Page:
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Carbon capture key to net-zero by 2050

ABS ABS-low-carbon-shipping.jpg
Carbon capture and storage (CCS) technology will be critical in reaching shipping’s net zero emissions by 2050 ambition, according to ABS chairman Christopher Wiernicki.

“Carbon capture is going to be a key transformational technology for shipping to achieve net zero emissions by 2050. It will be critical to addressing the challenge before us, which is the sheer gradient of the curve. At the moment we can only see the outline of a solution to get us to 2050. But it is clear already that net zero cannot realistically be delivered without efficient carbon capture and storage technology.”

Speaking at Posidonia, Wiernicki said speed will be of the essence to hit the 2050 target.

“The speed of the transition to net zero will be driven by the speed of the development of the carbon and hydrogen value chains. In order to get to net zero by 2050 we will need 10 times more renewable energy than we have in place today and extensive carbon capture capabilities,” he said.

“The hydrogen value chain includes all activities related to the production of green and blue hydrogen and the conversion of hydrogen into other low- and zero-carbon fuels as a carrier, such as for methanol, methane and ammonia.”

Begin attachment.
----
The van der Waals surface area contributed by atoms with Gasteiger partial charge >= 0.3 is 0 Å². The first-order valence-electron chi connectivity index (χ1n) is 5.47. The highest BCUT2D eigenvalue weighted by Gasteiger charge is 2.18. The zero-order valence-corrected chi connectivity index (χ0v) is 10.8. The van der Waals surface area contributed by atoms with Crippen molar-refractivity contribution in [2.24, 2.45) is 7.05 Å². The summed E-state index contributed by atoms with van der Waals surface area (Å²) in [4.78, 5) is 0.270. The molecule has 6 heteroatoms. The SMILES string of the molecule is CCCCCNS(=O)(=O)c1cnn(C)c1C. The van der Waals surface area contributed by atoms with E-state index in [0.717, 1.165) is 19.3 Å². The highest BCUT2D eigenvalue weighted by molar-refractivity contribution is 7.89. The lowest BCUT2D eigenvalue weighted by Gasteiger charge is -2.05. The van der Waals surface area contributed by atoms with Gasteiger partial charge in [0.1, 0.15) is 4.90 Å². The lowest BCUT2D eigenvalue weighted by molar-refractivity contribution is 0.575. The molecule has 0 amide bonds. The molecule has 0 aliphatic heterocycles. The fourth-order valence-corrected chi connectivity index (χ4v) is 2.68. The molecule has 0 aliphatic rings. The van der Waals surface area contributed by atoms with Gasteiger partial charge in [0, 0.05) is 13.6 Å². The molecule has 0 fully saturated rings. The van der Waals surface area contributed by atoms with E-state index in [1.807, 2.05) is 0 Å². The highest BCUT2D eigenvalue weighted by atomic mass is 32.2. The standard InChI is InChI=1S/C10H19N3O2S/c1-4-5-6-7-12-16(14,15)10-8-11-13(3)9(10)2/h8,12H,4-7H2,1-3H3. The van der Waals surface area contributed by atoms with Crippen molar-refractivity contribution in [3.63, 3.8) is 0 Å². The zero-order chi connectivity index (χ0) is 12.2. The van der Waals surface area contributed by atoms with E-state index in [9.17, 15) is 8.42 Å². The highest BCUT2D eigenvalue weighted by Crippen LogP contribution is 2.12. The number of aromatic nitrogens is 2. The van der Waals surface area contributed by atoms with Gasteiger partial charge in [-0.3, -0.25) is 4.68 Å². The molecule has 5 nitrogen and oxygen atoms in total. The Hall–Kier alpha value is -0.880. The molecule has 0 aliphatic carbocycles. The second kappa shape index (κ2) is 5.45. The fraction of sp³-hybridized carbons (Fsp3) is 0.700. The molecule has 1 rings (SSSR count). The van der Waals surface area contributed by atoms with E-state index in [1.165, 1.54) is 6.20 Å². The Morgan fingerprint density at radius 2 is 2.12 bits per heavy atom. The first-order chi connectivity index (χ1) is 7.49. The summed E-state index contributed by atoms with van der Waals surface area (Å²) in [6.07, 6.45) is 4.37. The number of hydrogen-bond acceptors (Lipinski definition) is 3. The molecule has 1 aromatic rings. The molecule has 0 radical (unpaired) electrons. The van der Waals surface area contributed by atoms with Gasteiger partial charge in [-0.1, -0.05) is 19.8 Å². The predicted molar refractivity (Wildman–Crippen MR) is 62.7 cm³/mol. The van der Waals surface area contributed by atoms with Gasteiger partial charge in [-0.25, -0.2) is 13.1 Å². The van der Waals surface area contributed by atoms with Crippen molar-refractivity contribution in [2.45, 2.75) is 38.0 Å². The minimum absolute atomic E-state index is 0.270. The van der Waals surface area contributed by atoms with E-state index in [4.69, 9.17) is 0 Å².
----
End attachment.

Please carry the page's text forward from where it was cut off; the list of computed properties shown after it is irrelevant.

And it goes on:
Hydrogen and carbon value chains are a main theme in ABS’ recently-published Zero Carbon Outlook publication, which cites IPCC and IEA data that CCS will need to scale from 50m tonnes of CO2 in 2020 to 800m tonnes by 2030 and more than 5,000m tonnes by 2050.

“Shipping’s new fuel story is only just starting to be written. The next ten years will determine which fuels will have a seat at the table based on their availability and scalability, safety, pricing, infrastructure maturity, ship type and trade routes.”

As the IMO gathered for MEPC 78, Wiernicki urged regulators to look again at SOLAS and deliver clarity on the requirements and details of the Carbon Intensity Indicator (CII). CII enters into force on January 1 2023, but rate of carbon reduction are yet to be set form beyond 2026.

“We are in the early innings of a decade of change. CII is going to start to bring the industry together and then the introduction of market-based measures is going to redefine commercial relationships. Meanwhile, regulators have some homework to do.  The industry needs consistency, and the challenge now is to lock down the CII code. Is it tank-to-wake or well-to-wake? We need to know. There are some big decisions hinging on that issue. At the same time, existing regulations such as SOLAS must be modernized,” he said.

The full report is available online here: ABS - Setting the Course to Low Carbon Shipping: Zero Carbon Outlook  

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